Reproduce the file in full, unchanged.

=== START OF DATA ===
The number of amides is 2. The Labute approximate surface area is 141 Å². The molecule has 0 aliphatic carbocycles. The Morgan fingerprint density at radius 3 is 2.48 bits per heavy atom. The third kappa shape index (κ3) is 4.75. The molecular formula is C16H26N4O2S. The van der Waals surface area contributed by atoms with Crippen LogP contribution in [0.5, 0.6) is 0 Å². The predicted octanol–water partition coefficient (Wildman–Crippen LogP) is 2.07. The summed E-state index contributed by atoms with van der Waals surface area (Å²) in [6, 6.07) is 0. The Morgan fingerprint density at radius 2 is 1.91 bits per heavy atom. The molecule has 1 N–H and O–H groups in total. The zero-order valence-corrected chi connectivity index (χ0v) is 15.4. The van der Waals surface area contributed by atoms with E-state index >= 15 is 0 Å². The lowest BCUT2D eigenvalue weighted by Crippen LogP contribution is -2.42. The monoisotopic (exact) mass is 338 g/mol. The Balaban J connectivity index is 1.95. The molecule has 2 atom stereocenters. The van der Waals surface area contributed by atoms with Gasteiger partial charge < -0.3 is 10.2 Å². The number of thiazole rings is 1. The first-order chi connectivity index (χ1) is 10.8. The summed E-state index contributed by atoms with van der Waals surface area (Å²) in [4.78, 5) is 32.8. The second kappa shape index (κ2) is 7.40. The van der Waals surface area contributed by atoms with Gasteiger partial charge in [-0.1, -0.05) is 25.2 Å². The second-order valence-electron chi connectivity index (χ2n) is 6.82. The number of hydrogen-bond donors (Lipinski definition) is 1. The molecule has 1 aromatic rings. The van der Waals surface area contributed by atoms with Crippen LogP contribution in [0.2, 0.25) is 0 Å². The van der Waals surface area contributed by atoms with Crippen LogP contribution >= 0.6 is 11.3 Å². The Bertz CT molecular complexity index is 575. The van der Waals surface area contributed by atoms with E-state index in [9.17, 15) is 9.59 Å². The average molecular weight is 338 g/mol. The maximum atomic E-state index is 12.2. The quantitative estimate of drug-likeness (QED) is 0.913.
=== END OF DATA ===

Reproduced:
The number of amides is 2. The Labute approximate surface area is 141 Å². The molecule has 0 aliphatic carbocycles. The Morgan fingerprint density at radius 3 is 2.48 bits per heavy atom. The third kappa shape index (κ3) is 4.75. The molecular formula is C16H26N4O2S. The van der Waals surface area contributed by atoms with Crippen LogP contribution in [0.5, 0.6) is 0 Å². The predicted octanol–water partition coefficient (Wildman–Crippen LogP) is 2.07. The summed E-state index contributed by atoms with van der Waals surface area (Å²) in [6, 6.07) is 0. The Morgan fingerprint density at radius 2 is 1.91 bits per heavy atom. The molecule has 1 N–H and O–H groups in total. The zero-order valence-corrected chi connectivity index (χ0v) is 15.4. The van der Waals surface area contributed by atoms with E-state index >= 15 is 0 Å². The lowest BCUT2D eigenvalue weighted by Crippen LogP contribution is -2.42. The monoisotopic (exact) mass is 338 g/mol. The Balaban J connectivity index is 1.95. The molecule has 2 atom stereocenters. The van der Waals surface area contributed by atoms with Gasteiger partial charge < -0.3 is 10.2 Å². The number of thiazole rings is 1. The first-order chi connectivity index (χ1) is 10.8. The summed E-state index contributed by atoms with van der Waals surface area (Å²) in [4.78, 5) is 32.8. The second kappa shape index (κ2) is 7.40. The van der Waals surface area contributed by atoms with Gasteiger partial charge in [-0.1, -0.05) is 25.2 Å². The second-order valence-electron chi connectivity index (χ2n) is 6.82. The number of hydrogen-bond donors (Lipinski definition) is 1. The molecule has 1 aromatic rings. The van der Waals surface area contributed by atoms with Crippen LogP contribution in [0.2, 0.25) is 0 Å². The van der Waals surface area contributed by atoms with Crippen LogP contribution >= 0.6 is 11.3 Å². The Bertz CT molecular complexity index is 575. The van der Waals surface area contributed by atoms with E-state index in [9.17, 15) is 9.59 Å². The average molecular weight is 338 g/mol. The maximum atomic E-state index is 12.2. The quantitative estimate of drug-likeness (QED) is 0.913.